The Rectification of Jonestown, the Place

(The short film Hyacinth is here.)

I came to the idea of Paradise, the larger project of which Hyacinth is a part, through a course I took in graduate school on cultural geography.  In that class, we talked about how landscapes where tragedies occur are treated after the event and how we can read cultural attitudes toward what or who was lost by the treatment of the land in the aftermath.  When a site is rectified – that is, returned to a natural or undeveloped state – that speaks to the desire to forget. These are the sites I was interested in throughout the project, which took eight years to complete beginning in 2006.  How and what we want to remember says a lot about what we value – not what we want to value, but what we actually value.

To sensationalize a thing is to keep it Out There, to see nothing of oneself in it. I was passingly familiar with the story of Jonestown – that the term “drinking the kool aid” was a dismissive reference – when I watched Stanley Nelson’s excellent 2006 documentary Jonestown: The Life And Death of Peoples Temple. I was struck by the fact that a number of surviving former members still recall being a part of Peoples Temple as one of the most beautiful and important things they had ever done, despite its infamous and tragic end in which they lost both friends and family.  There was nothing sensational about the loss they experienced. It was complicated and real, and I felt I understood it as grief.  I wanted to explore the story of Jonestown as a story that was not Out There.  For me, in this context, that meant visiting the geographic sight where it happened.

The 2007 trip to shoot at the actual location of Jonestown, near the town of Port Kaituma in Guyana’s interior, was a trip into the unknown for me.  I’m grateful to my friend Jake Galle for being willing to accompany me, particularly as I was advised by an anthropologist who’d worked in the region not to go by myself as a woman. Guyana has a negligible white population, and so Jake and I, who are both white, were rather conspicuous. Everyone assumed we were missionaries. At the time, Guyana basically had no tourist infrastructure – the Lonely Planet guide had literally yet to be published – so we traveled there on the hunch that the resources for the gold mining industries that drew on Port Kaituma would mean there would be somewhere to stay and somewhere to eat.

The only place we could find to stay in Kaituma was a government-run guest house which was otherwise occupied by a utility company worker, and the woman who managed it cooked us dinners in her own kitchen.  When the local government got word a couple of Americans were looking for someone to take them to Jonestown, we were summoned to the municipal office where we met with a not especially welcoming official in a military beret who wanted to know what exactly we were planning to do there.  When we said we were artists, he immediately relaxed and, in my memory, waved his hand, saying, “Oh then do whatever you want.”  We would learn that Jonestown is a painful national memory in Guyana, probably at least in part because it was the first and only time many Americans had heard of Guyana in 1978, a less than positive turn on the world stage.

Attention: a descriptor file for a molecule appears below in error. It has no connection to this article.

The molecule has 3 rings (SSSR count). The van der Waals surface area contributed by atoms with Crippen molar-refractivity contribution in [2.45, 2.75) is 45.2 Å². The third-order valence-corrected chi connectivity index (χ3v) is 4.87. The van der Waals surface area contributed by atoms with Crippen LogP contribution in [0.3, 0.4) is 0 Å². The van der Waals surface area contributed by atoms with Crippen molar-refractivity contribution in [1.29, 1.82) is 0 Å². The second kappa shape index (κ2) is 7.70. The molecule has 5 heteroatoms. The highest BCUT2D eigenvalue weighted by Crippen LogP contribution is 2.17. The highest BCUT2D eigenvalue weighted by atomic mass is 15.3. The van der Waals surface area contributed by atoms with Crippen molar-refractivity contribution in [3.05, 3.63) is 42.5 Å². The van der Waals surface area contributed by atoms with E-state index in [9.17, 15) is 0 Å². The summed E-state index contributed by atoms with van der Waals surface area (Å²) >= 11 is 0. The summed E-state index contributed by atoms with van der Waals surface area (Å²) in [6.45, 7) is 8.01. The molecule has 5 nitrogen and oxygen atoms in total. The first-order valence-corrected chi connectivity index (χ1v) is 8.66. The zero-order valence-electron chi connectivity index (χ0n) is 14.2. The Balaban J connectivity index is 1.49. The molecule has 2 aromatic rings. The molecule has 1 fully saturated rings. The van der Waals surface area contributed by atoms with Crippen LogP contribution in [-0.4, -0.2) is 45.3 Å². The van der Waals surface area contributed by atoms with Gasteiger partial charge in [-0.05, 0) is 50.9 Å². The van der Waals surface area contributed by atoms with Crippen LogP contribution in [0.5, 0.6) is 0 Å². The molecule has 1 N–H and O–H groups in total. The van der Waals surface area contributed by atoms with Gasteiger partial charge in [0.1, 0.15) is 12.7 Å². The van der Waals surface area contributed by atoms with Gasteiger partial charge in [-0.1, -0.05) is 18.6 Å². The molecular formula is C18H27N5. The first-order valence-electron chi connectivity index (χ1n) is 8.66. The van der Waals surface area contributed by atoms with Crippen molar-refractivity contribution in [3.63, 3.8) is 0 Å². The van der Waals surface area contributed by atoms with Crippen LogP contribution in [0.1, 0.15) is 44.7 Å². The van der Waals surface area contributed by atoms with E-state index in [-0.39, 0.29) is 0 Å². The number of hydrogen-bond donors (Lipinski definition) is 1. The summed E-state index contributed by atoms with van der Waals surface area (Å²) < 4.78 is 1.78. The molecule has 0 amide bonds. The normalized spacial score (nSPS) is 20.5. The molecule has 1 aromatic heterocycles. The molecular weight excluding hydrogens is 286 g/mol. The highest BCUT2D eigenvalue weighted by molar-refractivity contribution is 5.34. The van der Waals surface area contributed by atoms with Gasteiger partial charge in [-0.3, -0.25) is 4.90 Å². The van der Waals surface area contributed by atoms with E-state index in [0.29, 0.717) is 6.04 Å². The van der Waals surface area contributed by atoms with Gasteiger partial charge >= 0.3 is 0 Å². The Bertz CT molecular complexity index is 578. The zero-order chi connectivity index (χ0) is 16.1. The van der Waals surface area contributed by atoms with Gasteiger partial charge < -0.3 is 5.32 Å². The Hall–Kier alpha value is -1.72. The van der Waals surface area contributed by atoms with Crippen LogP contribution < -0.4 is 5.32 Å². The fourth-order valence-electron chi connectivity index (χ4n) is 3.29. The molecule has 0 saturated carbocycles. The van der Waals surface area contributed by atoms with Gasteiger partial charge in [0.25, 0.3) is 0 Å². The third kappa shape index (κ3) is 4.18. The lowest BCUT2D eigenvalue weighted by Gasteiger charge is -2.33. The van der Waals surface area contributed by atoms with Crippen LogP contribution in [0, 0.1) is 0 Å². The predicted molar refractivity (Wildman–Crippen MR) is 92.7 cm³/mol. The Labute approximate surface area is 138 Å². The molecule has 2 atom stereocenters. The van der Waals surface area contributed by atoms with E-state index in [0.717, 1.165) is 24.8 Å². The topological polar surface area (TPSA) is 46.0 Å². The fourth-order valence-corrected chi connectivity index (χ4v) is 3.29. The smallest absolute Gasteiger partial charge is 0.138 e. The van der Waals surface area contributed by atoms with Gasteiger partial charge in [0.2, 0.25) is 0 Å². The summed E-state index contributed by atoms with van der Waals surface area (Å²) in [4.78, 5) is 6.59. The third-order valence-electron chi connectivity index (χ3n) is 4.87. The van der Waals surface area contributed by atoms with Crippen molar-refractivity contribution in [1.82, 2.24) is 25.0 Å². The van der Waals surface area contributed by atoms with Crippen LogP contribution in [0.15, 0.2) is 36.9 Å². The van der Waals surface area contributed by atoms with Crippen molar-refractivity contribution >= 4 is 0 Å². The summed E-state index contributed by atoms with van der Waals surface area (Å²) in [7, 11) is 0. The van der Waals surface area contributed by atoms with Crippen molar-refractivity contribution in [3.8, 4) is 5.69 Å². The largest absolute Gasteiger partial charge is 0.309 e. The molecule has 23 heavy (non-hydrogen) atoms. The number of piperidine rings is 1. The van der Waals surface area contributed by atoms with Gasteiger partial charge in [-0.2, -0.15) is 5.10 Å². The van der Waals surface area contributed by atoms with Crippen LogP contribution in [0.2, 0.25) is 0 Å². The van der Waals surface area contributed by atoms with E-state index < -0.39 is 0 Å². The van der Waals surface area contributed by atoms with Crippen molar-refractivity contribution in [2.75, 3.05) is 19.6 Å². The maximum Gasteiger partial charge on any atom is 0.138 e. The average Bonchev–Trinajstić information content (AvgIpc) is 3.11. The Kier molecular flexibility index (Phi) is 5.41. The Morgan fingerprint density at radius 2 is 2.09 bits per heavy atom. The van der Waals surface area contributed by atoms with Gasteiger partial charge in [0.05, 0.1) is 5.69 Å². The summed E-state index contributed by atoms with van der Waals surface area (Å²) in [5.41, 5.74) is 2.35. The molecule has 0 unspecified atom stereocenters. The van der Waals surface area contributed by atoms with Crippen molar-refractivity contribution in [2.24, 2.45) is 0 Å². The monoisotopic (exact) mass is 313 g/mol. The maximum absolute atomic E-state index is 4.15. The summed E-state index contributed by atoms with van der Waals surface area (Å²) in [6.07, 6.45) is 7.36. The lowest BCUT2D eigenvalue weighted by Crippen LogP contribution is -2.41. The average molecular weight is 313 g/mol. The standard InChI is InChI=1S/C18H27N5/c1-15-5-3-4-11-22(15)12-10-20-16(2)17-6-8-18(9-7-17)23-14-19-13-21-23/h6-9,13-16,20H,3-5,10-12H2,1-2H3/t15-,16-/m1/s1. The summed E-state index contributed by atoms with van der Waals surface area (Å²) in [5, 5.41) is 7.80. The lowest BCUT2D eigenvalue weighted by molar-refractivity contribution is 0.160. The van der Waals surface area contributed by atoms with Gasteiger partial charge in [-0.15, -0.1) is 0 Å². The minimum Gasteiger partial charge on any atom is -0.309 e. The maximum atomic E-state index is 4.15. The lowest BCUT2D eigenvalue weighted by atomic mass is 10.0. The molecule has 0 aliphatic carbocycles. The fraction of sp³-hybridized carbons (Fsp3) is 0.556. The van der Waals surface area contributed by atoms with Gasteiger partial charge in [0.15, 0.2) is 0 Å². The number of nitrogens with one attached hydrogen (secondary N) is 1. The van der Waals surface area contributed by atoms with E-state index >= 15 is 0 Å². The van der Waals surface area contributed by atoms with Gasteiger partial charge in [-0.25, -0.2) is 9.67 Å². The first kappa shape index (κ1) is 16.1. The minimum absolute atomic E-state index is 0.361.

Stanlry Nelson made the explicit decision to never use the word “cult” in his film, and that allows viewers to tune into the human community that was Jonestown.  After doing some research, I found plenty of theories about brain washing at the settlement – as well as verified evidence of CIA presence – it seemed clear to me that community could be powerful enough without explicit manipulation to carry us along on a current that we would otherwise never allow to take us. That many people apparently did not go willingly on that day in November should not be ignored or forgotten, but that they were in Guyana in the first place speaks to the power of an idea, an ideal, a community, a desire to be part of something larger than oneself.  It was not hard for me to imagine being enamored of such a group in its earlier and healthier days as many of those who died at Jonestown were.

I thought maybe I would feel something of a ghost or presence when we finally ended up in the jungle where our local guide assured us was the spot Jonestown stood. We weren’t GPS savvy so we will never know where our guide took us, really. I didn’t feel or sense anything.  It could have been anywhere and really it was nowhere in particular.  The rectification seemed to speak to the desire to forget the community and how it ended.

And yet there were still the people in Nelson’s movie saying it had been too beautiful once to ever forget.